435011 Computational Model of Single Cell Transcriptional Regulation and Cellular Networks Driving Liver Regeneration Following Surgical Resection

Wednesday, November 11, 2015: 1:06 PM
250A (Salt Palace Convention Center)
Aalap Verma1,2, Daniel Cook3, Sirisha Achanta4, Babatunde A. Ogunnaike3, Jan Hoek4 and Rajanikanth Vadigepalli4, (1)Biomedical Engineering, University of Delaware, Newark, DE, (2)Department of Pathology, Anatomy and Cell Biology, Thomas Jefferson University, Daniel Baugh Institute for Functional Genomics and Computational Biology, Philadelphia, PA, (3)Department of Chemical and Biomolecular Engineering, University of Delaware, Newark, DE, (4)Department of Pathology, Anatomy and Cell Biology, Thomas Jefferson University, Philadelphia, PA

Liver resection is used clinically as a treatment for hepatocellular carcinoma and as a technique to enable live liver transplant. In both cases, the resected liver initiates a highly orchestrated regeneration program that is expected to culminate in complete restoration of liver mass. Despite decades of study, our understanding of the regulatory mechanisms underlying this repair process remains incomplete. This lack of complete understanding limits the ability to intervene in cases where a resected liver fails to regenerate to the levels required to support normal physiological function. Nevertheless, the availability of clinical data and pathology samples from regenerating and non-regenerating cases present an opportunity to employ modeling approaches that integrate data from different functional scales to better understand the mechanisms underlying clinical resection responses. Our present study seeks to address the gap in mechanistic understanding of liver regeneration by using a combination of single-cell based transcriptional analysis and computational network modeling, which can then be integrated with clinical data to improve prognostic outcomes.

Initiation and progression of regeneration relies on the coordination of the responses of multiple cell types over time. A canonical description of the regeneration process after resection includes transient activation of the resident macrophages by the injury, followed by priming of hepatocytes to re-enter cell cycle, growth factor production by hepatic stellate cells and sinusoidal endothelial cells, proliferation of hepatocytes, proliferation of non-parenchymal cells, and termination of proliferative processes via remodeling the matrix microenvironment. Disruption of this coordinated sequence can lead to deficits in liver mass recovery, as clinically observed in chronic liver disease.

We developed a computational model that accounts for the multi-scale nature of liver regeneration by integrating physiological-scale interactions; activation phenotypes of hepatocytes and liver non-parenchymal cells; and molecular signaling networks. We explored a range of model dynamics to identify parameter sets that account for experimentally observed regeneration profiles of multiple animal models of liver disease as well as the human liver transplant case. Model simulations predicted that aberrant activation dynamics of hepatocytes and hepatic stellate cells are key factors suppressing liver regeneration in multiple disease contexts.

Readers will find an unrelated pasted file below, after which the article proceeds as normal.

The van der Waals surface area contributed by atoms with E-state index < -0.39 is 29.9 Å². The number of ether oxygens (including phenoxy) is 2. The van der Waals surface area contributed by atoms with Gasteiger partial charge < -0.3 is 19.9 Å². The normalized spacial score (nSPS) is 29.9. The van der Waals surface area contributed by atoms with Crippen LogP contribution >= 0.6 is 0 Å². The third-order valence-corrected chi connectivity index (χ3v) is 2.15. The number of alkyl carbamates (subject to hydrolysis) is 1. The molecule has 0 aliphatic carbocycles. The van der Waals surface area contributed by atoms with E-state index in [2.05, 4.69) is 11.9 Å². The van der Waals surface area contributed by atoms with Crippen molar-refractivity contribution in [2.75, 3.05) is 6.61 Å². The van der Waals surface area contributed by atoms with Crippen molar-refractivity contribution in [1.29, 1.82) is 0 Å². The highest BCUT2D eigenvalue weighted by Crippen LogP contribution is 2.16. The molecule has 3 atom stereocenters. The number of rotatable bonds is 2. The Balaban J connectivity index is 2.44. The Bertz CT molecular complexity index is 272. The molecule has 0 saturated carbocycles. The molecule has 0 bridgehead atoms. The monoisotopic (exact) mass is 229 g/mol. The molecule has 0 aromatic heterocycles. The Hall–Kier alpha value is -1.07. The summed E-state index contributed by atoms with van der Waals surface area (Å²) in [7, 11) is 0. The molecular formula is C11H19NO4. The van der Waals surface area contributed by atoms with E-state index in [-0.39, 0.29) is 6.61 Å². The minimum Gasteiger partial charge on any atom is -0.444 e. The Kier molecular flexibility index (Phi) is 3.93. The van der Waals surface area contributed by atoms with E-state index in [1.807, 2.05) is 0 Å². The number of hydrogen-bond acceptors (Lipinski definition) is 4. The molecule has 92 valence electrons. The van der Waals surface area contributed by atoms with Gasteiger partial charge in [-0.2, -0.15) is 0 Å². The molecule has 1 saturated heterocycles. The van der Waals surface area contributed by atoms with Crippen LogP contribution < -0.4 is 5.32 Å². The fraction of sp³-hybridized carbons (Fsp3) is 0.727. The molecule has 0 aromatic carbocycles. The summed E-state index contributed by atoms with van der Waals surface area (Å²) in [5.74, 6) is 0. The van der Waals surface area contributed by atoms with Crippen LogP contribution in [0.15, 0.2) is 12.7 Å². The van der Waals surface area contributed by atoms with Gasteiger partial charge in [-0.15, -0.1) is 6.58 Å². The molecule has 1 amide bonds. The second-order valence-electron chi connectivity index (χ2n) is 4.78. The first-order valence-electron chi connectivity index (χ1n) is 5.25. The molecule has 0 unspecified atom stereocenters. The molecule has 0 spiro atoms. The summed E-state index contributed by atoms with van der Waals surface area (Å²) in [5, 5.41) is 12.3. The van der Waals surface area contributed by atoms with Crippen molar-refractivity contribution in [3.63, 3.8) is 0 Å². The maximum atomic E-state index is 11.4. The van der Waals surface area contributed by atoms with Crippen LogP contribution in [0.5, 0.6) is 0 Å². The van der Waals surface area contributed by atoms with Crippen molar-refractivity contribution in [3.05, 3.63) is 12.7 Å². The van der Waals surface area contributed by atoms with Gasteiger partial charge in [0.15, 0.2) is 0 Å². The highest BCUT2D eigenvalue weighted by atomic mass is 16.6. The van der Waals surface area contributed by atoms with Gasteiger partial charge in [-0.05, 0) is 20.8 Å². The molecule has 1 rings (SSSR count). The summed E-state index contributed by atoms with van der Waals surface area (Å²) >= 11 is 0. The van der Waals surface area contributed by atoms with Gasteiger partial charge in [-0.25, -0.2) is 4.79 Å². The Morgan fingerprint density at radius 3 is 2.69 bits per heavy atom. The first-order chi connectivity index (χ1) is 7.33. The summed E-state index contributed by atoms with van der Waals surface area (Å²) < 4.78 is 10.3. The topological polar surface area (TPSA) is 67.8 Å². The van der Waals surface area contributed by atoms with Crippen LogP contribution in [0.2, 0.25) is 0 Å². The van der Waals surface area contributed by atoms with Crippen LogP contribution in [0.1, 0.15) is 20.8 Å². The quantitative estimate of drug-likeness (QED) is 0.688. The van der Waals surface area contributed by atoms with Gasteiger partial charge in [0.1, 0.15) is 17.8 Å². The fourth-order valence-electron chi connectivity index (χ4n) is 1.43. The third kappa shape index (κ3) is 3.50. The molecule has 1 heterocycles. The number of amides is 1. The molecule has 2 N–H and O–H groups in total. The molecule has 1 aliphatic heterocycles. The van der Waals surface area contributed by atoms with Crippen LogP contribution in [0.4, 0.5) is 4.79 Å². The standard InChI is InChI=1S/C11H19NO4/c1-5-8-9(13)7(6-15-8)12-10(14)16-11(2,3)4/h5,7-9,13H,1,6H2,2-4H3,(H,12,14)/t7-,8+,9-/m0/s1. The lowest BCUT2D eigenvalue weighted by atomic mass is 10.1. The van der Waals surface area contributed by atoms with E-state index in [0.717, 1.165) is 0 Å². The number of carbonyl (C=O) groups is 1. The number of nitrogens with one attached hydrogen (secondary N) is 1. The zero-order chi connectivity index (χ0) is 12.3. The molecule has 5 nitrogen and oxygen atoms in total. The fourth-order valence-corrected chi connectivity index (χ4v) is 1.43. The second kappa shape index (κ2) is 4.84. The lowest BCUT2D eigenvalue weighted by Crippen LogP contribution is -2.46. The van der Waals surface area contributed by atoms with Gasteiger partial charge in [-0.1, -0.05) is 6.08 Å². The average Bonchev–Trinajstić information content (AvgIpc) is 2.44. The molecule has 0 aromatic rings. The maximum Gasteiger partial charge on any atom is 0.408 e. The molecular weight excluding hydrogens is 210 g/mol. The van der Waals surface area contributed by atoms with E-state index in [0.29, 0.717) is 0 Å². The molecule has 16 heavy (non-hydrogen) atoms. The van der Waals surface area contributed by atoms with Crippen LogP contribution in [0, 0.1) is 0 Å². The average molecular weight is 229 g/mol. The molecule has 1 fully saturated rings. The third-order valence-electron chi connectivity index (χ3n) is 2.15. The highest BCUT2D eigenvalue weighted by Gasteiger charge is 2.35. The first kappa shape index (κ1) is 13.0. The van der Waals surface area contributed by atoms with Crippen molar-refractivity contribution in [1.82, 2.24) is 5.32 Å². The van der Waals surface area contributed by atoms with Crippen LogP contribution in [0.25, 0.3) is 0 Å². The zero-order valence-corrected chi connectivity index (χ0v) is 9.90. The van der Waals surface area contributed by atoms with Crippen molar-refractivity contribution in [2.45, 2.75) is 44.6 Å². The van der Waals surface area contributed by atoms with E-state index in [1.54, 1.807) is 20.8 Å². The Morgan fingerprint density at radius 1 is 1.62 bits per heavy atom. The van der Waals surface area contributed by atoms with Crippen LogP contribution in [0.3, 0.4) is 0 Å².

We tested these predictions in the alcoholic liver disease case by acquiring a new experimental data set on gene regulation in hundreds of single and pooled cells obtained through laser capture microdissection of liver tissue. We analyzed the high-dimensional single cell scale gene regulation data to identify distinct cell populations, and extrapolated from the single-cell scale to cell phenotype distribution in whole tissue. Our approach characterized the transcriptional state of individual cells in the in vivo regenerating liver at a level of detail not previously achievable. Characterization of transcriptional profiles revealed cell-type specific, functionally distinct states for hepatocytes as well as stellate cells in our data. Surprisingly, we found the two liver cell types distributed among all identified functional states irrespective of the experimental condition (baseline or regenerating, alcohol adapted or control). However, relative proportions of the cells distributed among the identified functional states changed based on regeneration stage as well as adaptation to chronic ethanol intake, consistent with predictions of the computational model. These results suggest that chronic alcohol use impairs liver regeneration via significant alteration of cellular networks that are critical to initiation and progression of liver repair following resection. Our integrated experimental and computational analysis points towards new avenues for therapeutic intervention based on renormalizing the cellular functional states for improving surgical outcomes.

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